New House Speaker Mike Johnson used to be top counsel for anti-LGBTQ hate group

Johnson was a leader for Alliance Defending Freedom, which wrote the abortion ban that led to the downfall of “Roe"

Published October 26, 2023 5:30PM (EDT)

Speaker of the House Mike Johnson, R-La., addresses the House chamber of the the U.S. Capitol after winning the speakership on Wednesday, October 25, 2023.  (Tom Williams/CQ-Roll Call, Inc via Getty Images)
Speaker of the House Mike Johnson, R-La., addresses the House chamber of the the U.S. Capitol after winning the speakership on Wednesday, October 25, 2023. (Tom Williams/CQ-Roll Call, Inc via Getty Images)

This article originally appeared on Truthout.

On Wednesday, Republicans unanimously elected Rep. Mike Johnson of Louisiana for House speaker — a man with a history of vehement anti-LGBTQ advocacy, including as a former leader of an organization that has been declared a hate group by the Southern Poverty Law Center (SPLC).

The vote was split down party lines, with all 220 Republicans present voting for Johnson and 209 Democrats voting for Rep. Hakeem Jeffries (D-New York). Johnson won after over three weeks of pure chaos in the House after Rep. Kevin McCarthy (R-California) was ousted from the position and a parade of racist and antisemitic Republicans — notably, Representatives Steve Scalise (Louisiana) and Jim Jordan (Ohio) — tried and failed to take his place.

Johnson, who has been relatively unknown to the public up until this point, only won the nomination within the caucus on Tuesday evening, less than 24 hours before he was elected and just hours after Rep. Tom Emmer (R-Minnesota) dropped out the same day he was nominated. But advocates are already warning that Johnson’s hateful opinions — and the dangers he poses to U.S. democracy — rival those of the speaker hopefuls before him.

Johnson was the former senior spokesperson for the hate group Alliance Defending Freedom (ADF), an influential group among the Christian right that has been pushing its extremist right-wing agenda across the U.S. through the courts.

ADF has been involved in a number of landmark court decisions aimed at taking away peoples’ rights and is well-connected among the right. The group wrote the abortion ban in Mississippi that was ultimately responsible for the downfall of Roe v. Wade. It represented a client in a case parallel to Burwell v. Hobby Lobby, which set a precedent allowing corporations to reject employees’ insurance coverage for contraception. And it handpicked the plaintiff in this year’s 303 Creative LLC v. Elenis, in which the Supreme Court held that it is a constitutionally protected right to discriminate against LGBTQ people in private businesses.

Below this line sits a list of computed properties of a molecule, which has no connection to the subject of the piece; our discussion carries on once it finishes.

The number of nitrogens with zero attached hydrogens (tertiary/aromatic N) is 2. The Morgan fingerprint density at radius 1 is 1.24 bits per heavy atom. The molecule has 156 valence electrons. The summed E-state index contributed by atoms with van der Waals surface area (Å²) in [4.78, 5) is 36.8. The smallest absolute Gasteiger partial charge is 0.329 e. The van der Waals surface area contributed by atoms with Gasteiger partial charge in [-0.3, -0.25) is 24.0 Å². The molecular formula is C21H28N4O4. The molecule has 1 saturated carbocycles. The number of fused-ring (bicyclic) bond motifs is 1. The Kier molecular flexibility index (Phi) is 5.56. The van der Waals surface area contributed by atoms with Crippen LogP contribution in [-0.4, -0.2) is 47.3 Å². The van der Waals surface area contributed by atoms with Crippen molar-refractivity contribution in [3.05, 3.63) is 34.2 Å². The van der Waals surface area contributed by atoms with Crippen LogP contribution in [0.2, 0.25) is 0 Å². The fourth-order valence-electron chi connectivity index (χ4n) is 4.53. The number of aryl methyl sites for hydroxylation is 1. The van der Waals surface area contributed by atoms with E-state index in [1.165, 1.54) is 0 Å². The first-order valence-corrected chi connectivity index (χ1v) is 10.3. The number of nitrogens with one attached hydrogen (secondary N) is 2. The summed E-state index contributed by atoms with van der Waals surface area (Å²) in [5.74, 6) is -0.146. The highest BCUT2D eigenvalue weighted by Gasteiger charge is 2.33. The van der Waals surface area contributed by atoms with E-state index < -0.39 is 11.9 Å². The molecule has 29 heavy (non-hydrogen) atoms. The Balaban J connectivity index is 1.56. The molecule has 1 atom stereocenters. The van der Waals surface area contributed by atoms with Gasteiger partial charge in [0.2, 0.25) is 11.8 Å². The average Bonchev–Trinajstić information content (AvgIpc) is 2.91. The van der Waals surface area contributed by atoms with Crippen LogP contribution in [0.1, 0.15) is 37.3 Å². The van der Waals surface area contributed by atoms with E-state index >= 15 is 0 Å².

In his time at ADF, Johnson wrote a letter trying to force health officials to shutter a reproductive care clinic in Baton Rouge, Louisiana.

Government watchdog groups have also raised alarm about Johnson’s election. “Alliance Defending Freedom will stop at nothing to strip Americans of their critical rights and freedoms. Now, one of their own is poised to lead the House,” said Accountable.US President Caroline Ciccone. “A Speaker Johnson would only mean more extreme attempts to force a far right agenda on everyday Americans.”

ADF’s anti-LGBTQ and anti-abortion sentiments have pervaded Johnson’s work in the House, where he has served since 2017. He was a lead sponsor of a federal “Don’t Say Gay” bill, introduced in the House last year, aimed at suppressing discussion of gender or sexuality during events for children, and was one of the 169 Republicans who voted against the Respect for Marriage Act, which contains federal protections for gay and interracial couples. His voting record on abortion has been ranked an “A+” by dark money anti-abortion group Susan B. Anthony Pro-Life America, with a “perfect” voting record, according to the group.

Johnson is also a leading election denier. He led the Texas amicus brief, signed by 126 Republicans, to have the results of the 2020 presidential election overturned in key swing states, and was a key architect of Republicans’ strategy to object to the certification of Joe Biden’s victory, presenting a plan to fellow Republicans to claim that state changes to voting procedures during the pandemic invalidated results.

Advocates have raised other red flags concerning Johnson, including his proposal to cut trillions of dollars from Social Security, Medicare and Medicaid, as well as his history of climate denial and his acceptance of hundreds of thousands of dollars of oil and gas campaign contributions.

Democrats have pushed back against Johnson, with House Minority Leader Jeffries labeling him as an “extreme right-wing ideologue.” “Mike Johnson wants to criminalize abortion care and impose a nationwide ban. Mike Johnson was one of the chief architects of trying to overturn the results of the 2020 presidential election. Mike Johnson also wants to end Social Security and Medicare as we know it. Those are extreme views,” said Jeffries. “And House Democrats will push back aggressively against that.”

By Sharon Zhang

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Alliance Defending Freedom Lgbtq Mike Johnson Politics Truthout